A comparison and analysis of European Union news coverage in the UK and Danish newspaper press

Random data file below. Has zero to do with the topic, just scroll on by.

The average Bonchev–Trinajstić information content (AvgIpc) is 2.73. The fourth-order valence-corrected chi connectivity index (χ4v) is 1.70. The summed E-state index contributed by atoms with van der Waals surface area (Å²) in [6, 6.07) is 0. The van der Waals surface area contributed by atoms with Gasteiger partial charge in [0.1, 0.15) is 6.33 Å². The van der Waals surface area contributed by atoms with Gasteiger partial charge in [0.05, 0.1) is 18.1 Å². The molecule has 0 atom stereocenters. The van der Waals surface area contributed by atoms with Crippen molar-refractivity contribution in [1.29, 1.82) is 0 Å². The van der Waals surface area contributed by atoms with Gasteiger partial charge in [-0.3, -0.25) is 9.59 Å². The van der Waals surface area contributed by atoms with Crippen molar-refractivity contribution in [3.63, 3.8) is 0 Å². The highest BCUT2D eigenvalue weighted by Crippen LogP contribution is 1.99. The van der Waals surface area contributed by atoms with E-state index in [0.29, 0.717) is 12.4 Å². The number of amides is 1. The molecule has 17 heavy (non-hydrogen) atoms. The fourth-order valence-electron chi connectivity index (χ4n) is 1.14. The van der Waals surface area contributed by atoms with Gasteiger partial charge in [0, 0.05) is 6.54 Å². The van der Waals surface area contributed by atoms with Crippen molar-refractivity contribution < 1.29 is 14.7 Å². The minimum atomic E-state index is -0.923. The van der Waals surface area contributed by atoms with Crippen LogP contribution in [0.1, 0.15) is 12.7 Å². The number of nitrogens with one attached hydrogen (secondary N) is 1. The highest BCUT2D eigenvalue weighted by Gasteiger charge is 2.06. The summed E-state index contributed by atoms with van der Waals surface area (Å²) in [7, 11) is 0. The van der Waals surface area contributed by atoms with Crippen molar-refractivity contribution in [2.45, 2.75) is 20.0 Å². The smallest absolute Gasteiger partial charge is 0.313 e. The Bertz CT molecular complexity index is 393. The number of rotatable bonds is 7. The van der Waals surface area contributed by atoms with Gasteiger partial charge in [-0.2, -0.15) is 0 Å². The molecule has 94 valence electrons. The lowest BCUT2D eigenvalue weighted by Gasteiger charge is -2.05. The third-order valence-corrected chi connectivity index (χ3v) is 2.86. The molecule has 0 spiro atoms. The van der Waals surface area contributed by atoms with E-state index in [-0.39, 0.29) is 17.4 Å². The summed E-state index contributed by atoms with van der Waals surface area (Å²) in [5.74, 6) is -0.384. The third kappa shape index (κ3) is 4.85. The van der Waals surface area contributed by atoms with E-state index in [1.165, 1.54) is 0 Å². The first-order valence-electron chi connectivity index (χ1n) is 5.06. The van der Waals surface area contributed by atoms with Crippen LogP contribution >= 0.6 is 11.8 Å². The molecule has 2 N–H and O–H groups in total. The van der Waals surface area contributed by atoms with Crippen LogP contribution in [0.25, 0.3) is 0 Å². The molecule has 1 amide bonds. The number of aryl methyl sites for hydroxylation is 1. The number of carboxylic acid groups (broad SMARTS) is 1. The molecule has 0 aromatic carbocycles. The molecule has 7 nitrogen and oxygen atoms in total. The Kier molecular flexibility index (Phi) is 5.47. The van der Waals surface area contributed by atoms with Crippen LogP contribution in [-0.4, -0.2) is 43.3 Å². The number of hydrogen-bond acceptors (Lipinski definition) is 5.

The British and the Danes are equally sceptical in their approach to the European Union. Around half the population of each country is opposed to the closer integration of EU member states. Given that, one would expect British and Danish newspaper coverage of EU events also to be broadly similar. This is, however, not the case. While the UK newspapers take a line that is overwhelmingly Euro-sceptic, the Danish newspapers are almost all pro-European. At the same time, there are differences in reporting approaches and styles in that, although the Danish papers clearly express their Euro-friendly stances in, for example, leader column-c, they nevertheless cover all sides of the debate, and tend to be even-handed in their news reports. This is frequently not the case in their British counterparts. Furthermore, while the UK newspapers tend to report EU news primarily from a domestic standpoint, their Danish counterparts take a more 'international' approach and are more inclined to relate reports to a wider European context. This thesis demonstrates that these dissimilarities are the result of differences in the UK and Denmark in the areas of influence that affect the way journalists choose and handle news stories. These areas of influence, as defined by Paul Voakes, are: individual; small group; orgamsation; competition; occupation; the law; and extra media. Overall, this thesis argues that the effects of these differences are to produce EU coverage in the UK newspaper press that is significantly more unbalanced, distorted and nationalistic than it is in its Danish counterpart and that such skewed reporting is often the result of a conscious abandonment the British press of standard practices for the achievement of a 'fair' and 'accurate' representation of news events.